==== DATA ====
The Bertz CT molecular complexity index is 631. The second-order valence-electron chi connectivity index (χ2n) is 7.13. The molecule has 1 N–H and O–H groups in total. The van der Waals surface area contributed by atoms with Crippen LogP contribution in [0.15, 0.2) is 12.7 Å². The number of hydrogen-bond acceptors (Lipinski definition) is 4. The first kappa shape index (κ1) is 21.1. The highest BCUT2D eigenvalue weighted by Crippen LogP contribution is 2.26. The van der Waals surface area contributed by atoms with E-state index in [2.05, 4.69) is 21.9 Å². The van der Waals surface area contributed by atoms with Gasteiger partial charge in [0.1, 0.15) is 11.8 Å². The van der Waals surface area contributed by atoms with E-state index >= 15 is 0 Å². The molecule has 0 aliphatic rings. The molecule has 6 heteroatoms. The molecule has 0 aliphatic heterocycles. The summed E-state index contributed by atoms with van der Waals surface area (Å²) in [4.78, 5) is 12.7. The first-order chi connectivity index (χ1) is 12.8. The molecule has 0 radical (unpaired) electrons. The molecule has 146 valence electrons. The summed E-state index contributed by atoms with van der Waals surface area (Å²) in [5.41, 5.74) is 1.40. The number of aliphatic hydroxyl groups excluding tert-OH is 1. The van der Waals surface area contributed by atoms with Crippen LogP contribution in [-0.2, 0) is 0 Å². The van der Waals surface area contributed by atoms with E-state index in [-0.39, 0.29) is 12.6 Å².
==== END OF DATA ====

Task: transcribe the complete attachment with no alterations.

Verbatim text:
The Bertz CT molecular complexity index is 631. The second-order valence-electron chi connectivity index (χ2n) is 7.13. The molecule has 1 N–H and O–H groups in total. The van der Waals surface area contributed by atoms with Crippen LogP contribution in [0.15, 0.2) is 12.7 Å². The number of hydrogen-bond acceptors (Lipinski definition) is 4. The first kappa shape index (κ1) is 21.1. The highest BCUT2D eigenvalue weighted by Crippen LogP contribution is 2.26. The van der Waals surface area contributed by atoms with E-state index in [2.05, 4.69) is 21.9 Å². The van der Waals surface area contributed by atoms with Gasteiger partial charge in [0.1, 0.15) is 11.8 Å². The van der Waals surface area contributed by atoms with E-state index >= 15 is 0 Å². The molecule has 0 aliphatic rings. The molecule has 6 heteroatoms. The molecule has 0 aliphatic heterocycles. The summed E-state index contributed by atoms with van der Waals surface area (Å²) in [4.78, 5) is 12.7. The first-order chi connectivity index (χ1) is 12.8. The molecule has 0 radical (unpaired) electrons. The molecule has 146 valence electrons. The summed E-state index contributed by atoms with van der Waals surface area (Å²) in [5.41, 5.74) is 1.40. The number of aliphatic hydroxyl groups excluding tert-OH is 1. The van der Waals surface area contributed by atoms with Crippen LogP contribution in [-0.2, 0) is 0 Å². The van der Waals surface area contributed by atoms with E-state index in [-0.39, 0.29) is 12.6 Å².